These kindergarten students are receiving daily literacy intervention with Michelle Morrison, Red Cedar Elementary School’s MTSS coordinator and literacy interventionist. They are practicing learning their letters and sounds now, but eventually will become readers. Helena Williams

There is a lot of consternation over recent revelations that school test scores are alarmingly low – particularly post-COVID. It was an issue that the Beaufort County School District was addressing before the pandemic hit, and one that has received vigorous attention since schools reopened.

One of the steps the district is taking is implementing a Multi-Tiered System of Support (MTSS), a process that focuses on both academics and soft skills – or behavior – with a strong focus on intervention.

“Most educators realize that, when it comes to reading, for example, when somebody is struggling or behind grade levels, we’ve always been really good about meeting them where they are, providing interventions and strategies to kind of build them up,” said Derek Skaggs, director of student success. “But when it comes to behavior, we’ve definitely not used that process. We typically say, well, they should know what they should do, and we’ll punish them and send them home.”

In the past five to 10 years, South Carolina’s Department of Education has made the effort to move the focus of intervention to cover both academics and behavior.

“One of the biggest things that companies tell us is a lot of our students are missing some soft skills,” said Skaggs. “Not students just in Beaufort County, but nationwide. They’re missing soft skills such as time management, communication, and patience.”

Students also were not strong in other skills such as how to respectfully disagree, self-regulation or conflict resolution. 

“These are skills that they’re always going to need in life. Sending them back home every time is not the solution,” he added. 

Because MTSS covers both academic and behavior performance, it allows the schools to provide support for individual student needs that have a long-term impact on them rather than the quick fix of a behavioral consequence, said Karen McKenzie, director of Teaching and Learning, which is part of the instructional services department.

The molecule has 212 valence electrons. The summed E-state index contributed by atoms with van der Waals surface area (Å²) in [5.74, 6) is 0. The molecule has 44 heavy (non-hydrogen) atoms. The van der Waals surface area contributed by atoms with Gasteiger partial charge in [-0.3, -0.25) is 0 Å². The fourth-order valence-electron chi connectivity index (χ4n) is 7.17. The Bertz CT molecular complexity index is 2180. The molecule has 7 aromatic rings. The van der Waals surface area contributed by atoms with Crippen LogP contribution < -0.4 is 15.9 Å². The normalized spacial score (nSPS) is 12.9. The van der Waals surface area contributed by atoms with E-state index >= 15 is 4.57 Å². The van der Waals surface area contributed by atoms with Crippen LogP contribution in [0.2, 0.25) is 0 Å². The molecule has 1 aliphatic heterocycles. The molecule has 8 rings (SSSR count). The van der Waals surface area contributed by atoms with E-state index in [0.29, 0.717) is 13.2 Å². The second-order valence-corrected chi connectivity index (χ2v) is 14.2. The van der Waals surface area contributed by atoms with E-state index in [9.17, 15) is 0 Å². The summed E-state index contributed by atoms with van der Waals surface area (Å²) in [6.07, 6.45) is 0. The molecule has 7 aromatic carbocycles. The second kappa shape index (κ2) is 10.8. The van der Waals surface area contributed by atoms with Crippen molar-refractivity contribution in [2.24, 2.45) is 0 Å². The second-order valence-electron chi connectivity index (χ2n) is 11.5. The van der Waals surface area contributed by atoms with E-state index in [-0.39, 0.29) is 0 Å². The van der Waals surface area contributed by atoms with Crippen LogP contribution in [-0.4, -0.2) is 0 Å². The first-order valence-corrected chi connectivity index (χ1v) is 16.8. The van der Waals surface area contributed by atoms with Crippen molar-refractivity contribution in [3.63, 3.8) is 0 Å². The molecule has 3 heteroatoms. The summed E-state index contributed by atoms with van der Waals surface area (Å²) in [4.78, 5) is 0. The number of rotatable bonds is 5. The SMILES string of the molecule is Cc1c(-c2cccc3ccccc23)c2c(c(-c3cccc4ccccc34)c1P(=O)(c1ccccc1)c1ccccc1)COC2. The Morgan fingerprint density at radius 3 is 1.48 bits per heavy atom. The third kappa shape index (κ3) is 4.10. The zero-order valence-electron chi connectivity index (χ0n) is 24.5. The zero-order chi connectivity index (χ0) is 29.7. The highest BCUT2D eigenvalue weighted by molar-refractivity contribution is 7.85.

“Those quick fixes are still out there,” McKenzie said, “but we’re building citizens that are involved in their community in a positive way. They’re college and career ready in every aspect.”

Within the umbrella that covers both academics and behavior are three levels of intervention. Every student in every grade begins in tier one. It’s when they begin to show signs of struggling that the added attention of tier two begins.

“When they struggle, we can do a plan with a small group of kids who maybe are missing the same skill, and work very strategically with them,” McKenzie said. “If that kid still continues to struggle, we can move them to a tier three, and be more intensive on what that individual student needs.”

So, what does that look like in action? Kathleen Corley, principal of Red Cedar Elementary School, said, “Our motto is ‘Whatever it takes.’ Specifically, whatever it is that is the best use of a child’s time that we can manage to make happen in that portion of time.”

Using her drum rehearsals for the school band as an analogy, Corley said some of the students were getting a certain part and others were not, so she gathered the few that were having difficulty and told them to watch what she did, then do the same thing.